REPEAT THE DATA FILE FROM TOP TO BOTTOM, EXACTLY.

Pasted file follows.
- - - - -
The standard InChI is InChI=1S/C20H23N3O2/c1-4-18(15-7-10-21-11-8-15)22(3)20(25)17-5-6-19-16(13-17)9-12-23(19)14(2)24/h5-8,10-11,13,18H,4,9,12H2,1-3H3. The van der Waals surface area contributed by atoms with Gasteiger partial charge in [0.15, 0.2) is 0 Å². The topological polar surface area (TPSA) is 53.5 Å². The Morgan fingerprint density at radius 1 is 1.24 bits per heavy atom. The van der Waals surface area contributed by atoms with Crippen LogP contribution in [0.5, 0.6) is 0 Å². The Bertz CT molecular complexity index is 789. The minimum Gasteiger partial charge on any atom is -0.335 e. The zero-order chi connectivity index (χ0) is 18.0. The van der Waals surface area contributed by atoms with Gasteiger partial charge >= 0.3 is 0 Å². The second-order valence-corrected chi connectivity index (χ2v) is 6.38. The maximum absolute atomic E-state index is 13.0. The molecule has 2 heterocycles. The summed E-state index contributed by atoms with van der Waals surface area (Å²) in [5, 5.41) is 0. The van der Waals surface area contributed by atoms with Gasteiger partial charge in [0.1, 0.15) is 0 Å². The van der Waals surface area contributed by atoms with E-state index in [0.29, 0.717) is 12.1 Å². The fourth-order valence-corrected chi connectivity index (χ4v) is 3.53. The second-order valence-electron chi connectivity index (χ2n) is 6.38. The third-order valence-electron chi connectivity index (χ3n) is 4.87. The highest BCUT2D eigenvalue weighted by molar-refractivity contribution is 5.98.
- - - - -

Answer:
The standard InChI is InChI=1S/C20H23N3O2/c1-4-18(15-7-10-21-11-8-15)22(3)20(25)17-5-6-19-16(13-17)9-12-23(19)14(2)24/h5-8,10-11,13,18H,4,9,12H2,1-3H3. The van der Waals surface area contributed by atoms with Gasteiger partial charge in [0.15, 0.2) is 0 Å². The topological polar surface area (TPSA) is 53.5 Å². The Morgan fingerprint density at radius 1 is 1.24 bits per heavy atom. The van der Waals surface area contributed by atoms with Crippen LogP contribution in [0.5, 0.6) is 0 Å². The Bertz CT molecular complexity index is 789. The minimum Gasteiger partial charge on any atom is -0.335 e. The zero-order chi connectivity index (χ0) is 18.0. The van der Waals surface area contributed by atoms with Gasteiger partial charge >= 0.3 is 0 Å². The second-order valence-corrected chi connectivity index (χ2v) is 6.38. The maximum absolute atomic E-state index is 13.0. The molecule has 2 heterocycles. The summed E-state index contributed by atoms with van der Waals surface area (Å²) in [5, 5.41) is 0. The van der Waals surface area contributed by atoms with Gasteiger partial charge in [0.1, 0.15) is 0 Å². The van der Waals surface area contributed by atoms with E-state index in [0.29, 0.717) is 12.1 Å². The fourth-order valence-corrected chi connectivity index (χ4v) is 3.53. The second-order valence-electron chi connectivity index (χ2n) is 6.38. The third-order valence-electron chi connectivity index (χ3n) is 4.87. The highest BCUT2D eigenvalue weighted by molar-refractivity contribution is 5.98.